Tuesday, June 13, 2006

Monsieur Klein

The title hero of Joseph Losey’s 1976 film “Monsieur Klein’ is a wealthy Parisian art dealer who seems to not have a care in the world. The greatest horror of the twentieth century is occurring all around him, and while he’s not oblivious, it means no more to him than the opportunity to make money.

The thing is, although the film revolves around the Holocaust, it never really talks about it. Hitler is never mentioned, and German soldiers are seen only very briefly. In the film’s opening sequence, a naked and obviously frightened woman is undergoing a humiliating physical exam. The doctor spends a lot of time examining her face, and finally comes to the conclusion that the woman shares some common features with the “Semite” race. This is masterful, as it quietly establishes that the Jews are starting to be rounded up – with the co-operation of the French.

Mr. Klein (Alain Delon) is first introduced to us off-camera as a gentleman comes to his door to sell a painting. Again, Losey feeds us information in an indirect way, as we listen to the conversation. It’s pretty easy to gather that the man is Jewish, and needs raise some money quickly. Klein knows this, and coldly lowballs the man on price. On his way out, the man says derisively that Klein is taking advantage of people, and Klein retorts that “Sometimes, I don’t even want to buy.”

A pivotal moment ends this small exchange, as Klein sees a small Jewish newspaper on his doorstep, and tells the man that he’s dropped it. The man reaches into his jacket and pulls out his own copy.

Klein makes a trip to the offices of the magazine to try to stop delivery to his address, and this is again a beautifully done example of how we are given information by characters who-tap dance around what they really want to say. Watch Delon’s face when he is told that the magazine’s subscription list is in the hands of the Prefecture of Police. This is the first small crack we see in Klein’s cool fa├žade. There’s also a terrific little exchange as the magazine manager tells Klein that someone may have given him a gift subscription.

“No one would play such a joke on me”

“Do you think we are the subject of jokes?”

The trip to the magazine tells him, however, that there is another man with the same name, and a visit to the man’s address turns up an abandoned apartment and a blurry photograph of the other Klein on a motorcycle.

One day, a love letter arrives that is intended for the other Klein, and it leads Delon to a rich family on the country who are confidantes of the other Klein. As Klein is led into the house, we see that some of their paintings have been taken down off the wall. This isn’t pursued, but it raises the possibility that Klein may have profited from some of their artwork, as well. It also suggests that the other Klein is Jewish. The woman of the house (Jeanne Moreau) comes to Klein at night to retrieve her letter – She is having an affair with the other Klein, and in fact goes out in the middle of the night to meet a man on a motorcycle.

The French police ask for birth certificates of Klein’s grandparents, and he sends his lawyer Pierre for them. At this point in the proceedings, he might be well advised to get out of town, but he is obsessed with finding the other man, and gives the impression that he doesn’t really believe that anything bad is going to happen to him.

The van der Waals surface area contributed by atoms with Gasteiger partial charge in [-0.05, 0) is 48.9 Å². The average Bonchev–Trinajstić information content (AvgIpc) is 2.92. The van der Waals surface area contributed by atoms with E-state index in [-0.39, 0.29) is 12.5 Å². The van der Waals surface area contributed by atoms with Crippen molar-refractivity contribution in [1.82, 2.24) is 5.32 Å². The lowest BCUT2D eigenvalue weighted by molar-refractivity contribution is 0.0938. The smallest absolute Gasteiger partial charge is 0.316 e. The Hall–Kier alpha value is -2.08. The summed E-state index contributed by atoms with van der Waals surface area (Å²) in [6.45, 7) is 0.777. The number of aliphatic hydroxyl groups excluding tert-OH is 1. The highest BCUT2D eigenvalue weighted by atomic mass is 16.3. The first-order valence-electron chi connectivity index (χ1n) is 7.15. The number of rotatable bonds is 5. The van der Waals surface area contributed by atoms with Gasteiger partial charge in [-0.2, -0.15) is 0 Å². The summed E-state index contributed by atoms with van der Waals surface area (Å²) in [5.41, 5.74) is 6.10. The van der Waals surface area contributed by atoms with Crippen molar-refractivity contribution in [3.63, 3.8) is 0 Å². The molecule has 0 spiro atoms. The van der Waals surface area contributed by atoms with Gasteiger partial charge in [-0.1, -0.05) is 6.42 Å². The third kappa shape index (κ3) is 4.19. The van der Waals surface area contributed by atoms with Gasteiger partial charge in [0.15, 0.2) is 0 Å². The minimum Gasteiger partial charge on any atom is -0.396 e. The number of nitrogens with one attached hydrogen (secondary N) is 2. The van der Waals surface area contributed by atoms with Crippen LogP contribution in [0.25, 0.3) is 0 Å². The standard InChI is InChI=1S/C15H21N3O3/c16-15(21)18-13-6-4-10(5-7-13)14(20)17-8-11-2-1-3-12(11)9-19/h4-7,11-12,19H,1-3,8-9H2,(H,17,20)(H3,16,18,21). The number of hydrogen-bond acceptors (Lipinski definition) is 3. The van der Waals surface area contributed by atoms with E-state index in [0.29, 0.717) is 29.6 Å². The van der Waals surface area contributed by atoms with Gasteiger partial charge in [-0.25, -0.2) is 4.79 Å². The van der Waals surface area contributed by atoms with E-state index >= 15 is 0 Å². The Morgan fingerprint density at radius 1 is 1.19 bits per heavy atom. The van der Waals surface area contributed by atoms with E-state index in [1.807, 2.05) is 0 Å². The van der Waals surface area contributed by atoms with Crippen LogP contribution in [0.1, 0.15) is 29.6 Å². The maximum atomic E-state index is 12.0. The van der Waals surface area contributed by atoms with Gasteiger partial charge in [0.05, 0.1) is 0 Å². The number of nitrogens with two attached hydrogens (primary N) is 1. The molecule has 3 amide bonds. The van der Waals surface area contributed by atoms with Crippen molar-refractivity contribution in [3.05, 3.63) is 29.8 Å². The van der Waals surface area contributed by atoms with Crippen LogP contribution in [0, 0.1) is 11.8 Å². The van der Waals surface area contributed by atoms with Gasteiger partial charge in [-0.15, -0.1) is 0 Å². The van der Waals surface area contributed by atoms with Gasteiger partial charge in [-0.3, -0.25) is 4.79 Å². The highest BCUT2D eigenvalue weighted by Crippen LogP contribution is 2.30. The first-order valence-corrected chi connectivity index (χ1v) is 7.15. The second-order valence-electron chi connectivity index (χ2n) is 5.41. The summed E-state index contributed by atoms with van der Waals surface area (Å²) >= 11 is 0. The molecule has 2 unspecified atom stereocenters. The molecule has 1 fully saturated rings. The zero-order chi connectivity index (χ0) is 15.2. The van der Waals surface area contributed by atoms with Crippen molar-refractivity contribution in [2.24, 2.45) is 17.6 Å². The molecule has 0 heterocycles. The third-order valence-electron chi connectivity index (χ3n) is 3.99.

The adjective Kafka-esque is often used to describe this film, and it’s an apt description. The French police are investigating Klein, and the other Klein is using him as a decoy. The man on the motorcycle is likely the other Klein, and there’s another instance where Delon is in the same bar with his man, and misses him. He never does actually see the guy. A search for a woman in the photo is maddening; as he is told her name is Isabelle, then Cathy, and then finally, Francoise.

Finally, he comes to the conclusion that he has to get away, and there is a delicious irony in a scene where his lawyer asks about the value of his stuff.

“About 10 million”

“How about 7 or 8?”

When the opening credits roll on this film, they are over a painting – A painting of a vulture pierced by an arrow. This same painting is sold at an auction later in the film, with Klein in attendance. We wonder if he senses the parallels to his own life. He has made money off desperate Jews, and in so doing, given them the means to escape. When his time comes, after he has been rounded up and loaded on a train bound for Germany, we again hear his narration from the opening meeting with the old Jewish gentleman selling his painting. Then the doors slide shut, and the vulture is carried away.

2 comments:

ThePoliticalCat said...

That's not quite how I remember the ending. If I remember correctly, by the time he is seized, he has become so obsessed with the other Klein — who might not even exist — that when his name is called and he is about to be released he turns his back on the release to pursue the mysterious Klein, his doppelganger, who he thinks he sees.

You also fail to mention what I thought was the high point of the film: when he asks his father (or grandfather?) if they have any Jewish ancestry, the old man replies wrathfully, "We've been French and Catholic since Louis Quatorze!" — implying that before that time, they might well have been Jews, who converted. That single scene summed up, for me, the whole movie. That a single drop of Jewish blood, no matter how far removed, could condemn Monsieur Klein to a concentration camp and an ugly death.

Just my two cents.

Jeff Duncanson said...

Thanks so much for the comment - It has given me the itch to go back and see this yet again. One of the real joys in watching this film is peeling away the layers of subtle detail. You've now given me more to think about.